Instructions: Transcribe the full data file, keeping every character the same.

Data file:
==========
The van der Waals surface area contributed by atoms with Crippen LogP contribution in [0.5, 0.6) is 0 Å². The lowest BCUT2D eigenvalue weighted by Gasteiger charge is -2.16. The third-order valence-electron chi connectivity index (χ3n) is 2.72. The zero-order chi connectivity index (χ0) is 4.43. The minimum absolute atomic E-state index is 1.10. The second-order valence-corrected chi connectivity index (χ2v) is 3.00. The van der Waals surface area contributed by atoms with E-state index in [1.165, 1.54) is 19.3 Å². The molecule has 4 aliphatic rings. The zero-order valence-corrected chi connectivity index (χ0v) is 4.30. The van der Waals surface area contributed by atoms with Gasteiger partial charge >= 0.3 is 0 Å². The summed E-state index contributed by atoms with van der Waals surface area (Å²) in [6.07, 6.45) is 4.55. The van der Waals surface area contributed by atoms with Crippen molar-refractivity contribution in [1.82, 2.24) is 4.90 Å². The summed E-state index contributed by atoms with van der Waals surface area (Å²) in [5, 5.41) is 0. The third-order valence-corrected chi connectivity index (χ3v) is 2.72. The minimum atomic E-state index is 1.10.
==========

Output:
The van der Waals surface area contributed by atoms with Crippen LogP contribution in [0.5, 0.6) is 0 Å². The lowest BCUT2D eigenvalue weighted by Gasteiger charge is -2.16. The third-order valence-electron chi connectivity index (χ3n) is 2.72. The zero-order chi connectivity index (χ0) is 4.43. The minimum absolute atomic E-state index is 1.10. The second-order valence-corrected chi connectivity index (χ2v) is 3.00. The van der Waals surface area contributed by atoms with E-state index in [1.165, 1.54) is 19.3 Å². The molecule has 4 aliphatic rings. The zero-order valence-corrected chi connectivity index (χ0v) is 4.30. The van der Waals surface area contributed by atoms with Gasteiger partial charge >= 0.3 is 0 Å². The summed E-state index contributed by atoms with van der Waals surface area (Å²) in [6.07, 6.45) is 4.55. The van der Waals surface area contributed by atoms with Crippen molar-refractivity contribution in [1.82, 2.24) is 4.90 Å². The summed E-state index contributed by atoms with van der Waals surface area (Å²) in [5, 5.41) is 0. The third-order valence-corrected chi connectivity index (χ3v) is 2.72. The minimum atomic E-state index is 1.10.